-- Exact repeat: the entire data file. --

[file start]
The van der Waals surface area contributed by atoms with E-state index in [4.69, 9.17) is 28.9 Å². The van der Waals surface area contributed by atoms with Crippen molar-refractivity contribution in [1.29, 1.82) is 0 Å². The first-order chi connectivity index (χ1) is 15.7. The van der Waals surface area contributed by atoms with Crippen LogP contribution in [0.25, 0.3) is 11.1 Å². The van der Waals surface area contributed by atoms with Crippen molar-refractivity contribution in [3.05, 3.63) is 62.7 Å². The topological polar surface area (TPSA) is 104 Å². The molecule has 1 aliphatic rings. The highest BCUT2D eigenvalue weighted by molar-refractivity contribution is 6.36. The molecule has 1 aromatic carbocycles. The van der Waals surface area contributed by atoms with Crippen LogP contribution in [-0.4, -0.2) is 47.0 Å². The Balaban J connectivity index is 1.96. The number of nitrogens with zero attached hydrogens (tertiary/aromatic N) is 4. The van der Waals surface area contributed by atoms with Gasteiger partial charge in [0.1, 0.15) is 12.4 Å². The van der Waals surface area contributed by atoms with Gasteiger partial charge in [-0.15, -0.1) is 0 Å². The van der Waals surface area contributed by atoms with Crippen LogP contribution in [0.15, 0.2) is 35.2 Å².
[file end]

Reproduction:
The van der Waals surface area contributed by atoms with E-state index in [4.69, 9.17) is 28.9 Å². The van der Waals surface area contributed by atoms with Crippen molar-refractivity contribution in [1.29, 1.82) is 0 Å². The first-order chi connectivity index (χ1) is 15.7. The van der Waals surface area contributed by atoms with Crippen LogP contribution in [0.25, 0.3) is 11.1 Å². The van der Waals surface area contributed by atoms with Crippen molar-refractivity contribution in [3.05, 3.63) is 62.7 Å². The topological polar surface area (TPSA) is 104 Å². The molecule has 1 aliphatic rings. The highest BCUT2D eigenvalue weighted by molar-refractivity contribution is 6.36. The molecule has 1 aromatic carbocycles. The van der Waals surface area contributed by atoms with Crippen LogP contribution in [-0.4, -0.2) is 47.0 Å². The Balaban J connectivity index is 1.96. The number of nitrogens with zero attached hydrogens (tertiary/aromatic N) is 4. The van der Waals surface area contributed by atoms with Gasteiger partial charge in [0.1, 0.15) is 12.4 Å². The van der Waals surface area contributed by atoms with Gasteiger partial charge in [-0.15, -0.1) is 0 Å². The van der Waals surface area contributed by atoms with Crippen LogP contribution in [0.15, 0.2) is 35.2 Å².